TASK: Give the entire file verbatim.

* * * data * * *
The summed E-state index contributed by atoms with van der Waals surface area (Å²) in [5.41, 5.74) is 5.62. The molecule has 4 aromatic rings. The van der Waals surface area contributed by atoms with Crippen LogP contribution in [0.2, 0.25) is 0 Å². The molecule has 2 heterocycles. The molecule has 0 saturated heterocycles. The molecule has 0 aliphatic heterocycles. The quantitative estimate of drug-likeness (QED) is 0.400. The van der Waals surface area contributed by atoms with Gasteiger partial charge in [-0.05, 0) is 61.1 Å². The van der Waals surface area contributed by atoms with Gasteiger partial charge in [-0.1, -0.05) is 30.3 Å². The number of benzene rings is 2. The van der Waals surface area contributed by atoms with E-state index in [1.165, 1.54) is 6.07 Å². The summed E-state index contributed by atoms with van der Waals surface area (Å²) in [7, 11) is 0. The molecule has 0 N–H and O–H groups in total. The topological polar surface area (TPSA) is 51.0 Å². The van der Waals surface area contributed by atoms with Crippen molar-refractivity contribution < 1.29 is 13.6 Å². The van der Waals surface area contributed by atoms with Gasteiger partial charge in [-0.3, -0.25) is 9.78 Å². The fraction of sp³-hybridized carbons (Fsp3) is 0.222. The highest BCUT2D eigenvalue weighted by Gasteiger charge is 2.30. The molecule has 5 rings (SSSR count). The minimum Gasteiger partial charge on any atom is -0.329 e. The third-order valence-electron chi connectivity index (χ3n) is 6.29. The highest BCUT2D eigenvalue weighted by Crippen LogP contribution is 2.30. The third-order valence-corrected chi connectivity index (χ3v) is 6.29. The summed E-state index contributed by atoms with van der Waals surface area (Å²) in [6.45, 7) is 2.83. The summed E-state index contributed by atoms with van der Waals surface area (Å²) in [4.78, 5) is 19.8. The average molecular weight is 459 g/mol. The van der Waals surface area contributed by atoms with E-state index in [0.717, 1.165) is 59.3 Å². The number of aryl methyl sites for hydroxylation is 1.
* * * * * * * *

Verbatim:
The summed E-state index contributed by atoms with van der Waals surface area (Å²) in [5.41, 5.74) is 5.62. The molecule has 4 aromatic rings. The van der Waals surface area contributed by atoms with Crippen LogP contribution in [0.2, 0.25) is 0 Å². The molecule has 2 heterocycles. The molecule has 0 saturated heterocycles. The molecule has 0 aliphatic heterocycles. The quantitative estimate of drug-likeness (QED) is 0.400. The van der Waals surface area contributed by atoms with Gasteiger partial charge in [-0.05, 0) is 61.1 Å². The van der Waals surface area contributed by atoms with Gasteiger partial charge in [-0.1, -0.05) is 30.3 Å². The number of benzene rings is 2. The van der Waals surface area contributed by atoms with E-state index in [1.165, 1.54) is 6.07 Å². The summed E-state index contributed by atoms with van der Waals surface area (Å²) in [7, 11) is 0. The molecule has 0 N–H and O–H groups in total. The topological polar surface area (TPSA) is 51.0 Å². The van der Waals surface area contributed by atoms with Crippen molar-refractivity contribution < 1.29 is 13.6 Å². The van der Waals surface area contributed by atoms with Gasteiger partial charge in [-0.3, -0.25) is 9.78 Å². The fraction of sp³-hybridized carbons (Fsp3) is 0.222. The highest BCUT2D eigenvalue weighted by Gasteiger charge is 2.30. The molecule has 5 rings (SSSR count). The minimum Gasteiger partial charge on any atom is -0.329 e. The third-order valence-electron chi connectivity index (χ3n) is 6.29. The highest BCUT2D eigenvalue weighted by Crippen LogP contribution is 2.30. The third-order valence-corrected chi connectivity index (χ3v) is 6.29. The summed E-state index contributed by atoms with van der Waals surface area (Å²) in [6.45, 7) is 2.83. The summed E-state index contributed by atoms with van der Waals surface area (Å²) in [4.78, 5) is 19.8. The average molecular weight is 459 g/mol. The van der Waals surface area contributed by atoms with E-state index in [0.717, 1.165) is 59.3 Å². The number of aryl methyl sites for hydroxylation is 1.